Sony announced recently that it is selling its Vaio PC business as well as restructuring its TV sector. The sum of the deal is not yet disclosed but it is well thought out to be more than a £301 million. Furthermore, Sony is working to reach a more profitable agreement by the end of next month.
According to Sony this move is going to be an “optimal solution following drastic changes” in the PC market – in which we admit that Sony seemed unable to keep up with very well. The company plans to focus all its energy and efforts on the ever booming and smartphone and tablet sectors of the tech market. While Sony will stop its development, design, sales and manufacturing of the PC products, it will continue to provide after market customer services. Sony is also forecasting job cuts of more than 5,000 staffers across its TV and PC divisions by the end of the financial year.
The company did come up with some ultrabooks and laptops but none of them were loved by businessmen or college students. College-going people often have to work with applications like solidworks and CAD. Sony has an excellent team of engineers and it is surprising why they could not produce any decent Solidworks laptops and ultrabooks.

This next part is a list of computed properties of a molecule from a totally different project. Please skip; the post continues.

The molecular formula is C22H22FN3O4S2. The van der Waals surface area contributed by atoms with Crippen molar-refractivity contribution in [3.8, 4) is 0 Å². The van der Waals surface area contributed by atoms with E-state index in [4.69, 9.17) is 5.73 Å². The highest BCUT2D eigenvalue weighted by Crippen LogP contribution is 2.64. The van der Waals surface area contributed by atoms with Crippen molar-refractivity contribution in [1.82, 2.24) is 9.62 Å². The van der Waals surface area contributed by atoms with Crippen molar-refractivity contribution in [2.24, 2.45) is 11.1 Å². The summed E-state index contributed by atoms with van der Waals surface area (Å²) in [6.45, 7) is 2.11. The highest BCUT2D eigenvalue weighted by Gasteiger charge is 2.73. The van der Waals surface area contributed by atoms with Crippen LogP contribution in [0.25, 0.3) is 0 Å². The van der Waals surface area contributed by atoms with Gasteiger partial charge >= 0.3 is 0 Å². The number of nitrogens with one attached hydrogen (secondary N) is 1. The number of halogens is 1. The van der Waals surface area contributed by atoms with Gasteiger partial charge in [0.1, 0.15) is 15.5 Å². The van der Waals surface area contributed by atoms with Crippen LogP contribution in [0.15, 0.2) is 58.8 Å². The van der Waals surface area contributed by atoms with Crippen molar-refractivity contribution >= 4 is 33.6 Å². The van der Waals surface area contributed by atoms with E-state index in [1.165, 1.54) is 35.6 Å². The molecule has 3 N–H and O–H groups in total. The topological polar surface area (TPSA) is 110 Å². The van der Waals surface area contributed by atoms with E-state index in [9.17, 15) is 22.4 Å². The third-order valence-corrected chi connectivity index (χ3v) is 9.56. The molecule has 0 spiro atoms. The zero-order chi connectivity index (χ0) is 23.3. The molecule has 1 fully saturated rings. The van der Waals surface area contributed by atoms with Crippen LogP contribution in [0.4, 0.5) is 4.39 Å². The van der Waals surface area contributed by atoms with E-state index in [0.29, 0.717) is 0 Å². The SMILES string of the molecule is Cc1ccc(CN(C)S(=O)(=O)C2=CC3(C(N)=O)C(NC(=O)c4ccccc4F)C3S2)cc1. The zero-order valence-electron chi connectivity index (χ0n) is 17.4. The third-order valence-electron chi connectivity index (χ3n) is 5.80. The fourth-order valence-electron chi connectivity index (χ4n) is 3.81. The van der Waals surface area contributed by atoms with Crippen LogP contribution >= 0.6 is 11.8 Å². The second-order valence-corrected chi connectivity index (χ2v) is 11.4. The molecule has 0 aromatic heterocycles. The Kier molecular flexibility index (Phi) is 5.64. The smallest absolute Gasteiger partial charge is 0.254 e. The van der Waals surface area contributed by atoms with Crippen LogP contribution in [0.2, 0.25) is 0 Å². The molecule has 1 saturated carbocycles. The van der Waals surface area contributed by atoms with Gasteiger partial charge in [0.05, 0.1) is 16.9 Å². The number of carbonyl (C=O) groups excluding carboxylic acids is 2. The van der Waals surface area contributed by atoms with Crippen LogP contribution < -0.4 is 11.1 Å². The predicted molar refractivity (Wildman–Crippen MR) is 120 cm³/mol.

Sony was not making any best laptops for Solidworks which is what led to the ultimate failure. Had the company been popular with college going people, things could have turned out differently.
Apart from selling its Vaio PC business, the company is also planning to split its TV business and perhaps operate it as a ‘wholly-owned’ subsidiary. The plan to carry this out will be by July 2014 and the company is hoping this move will turn the drowning business profitable. The company defended: “Sony plans to reinforce its leading position in the 4K market by strengthening its product lineup while also bolstering its 2K models with wide color range and image-enhancing technologies. In emerging markets, Sony will aim to harness market expansion by developing and launching models tailored to specific local needs.”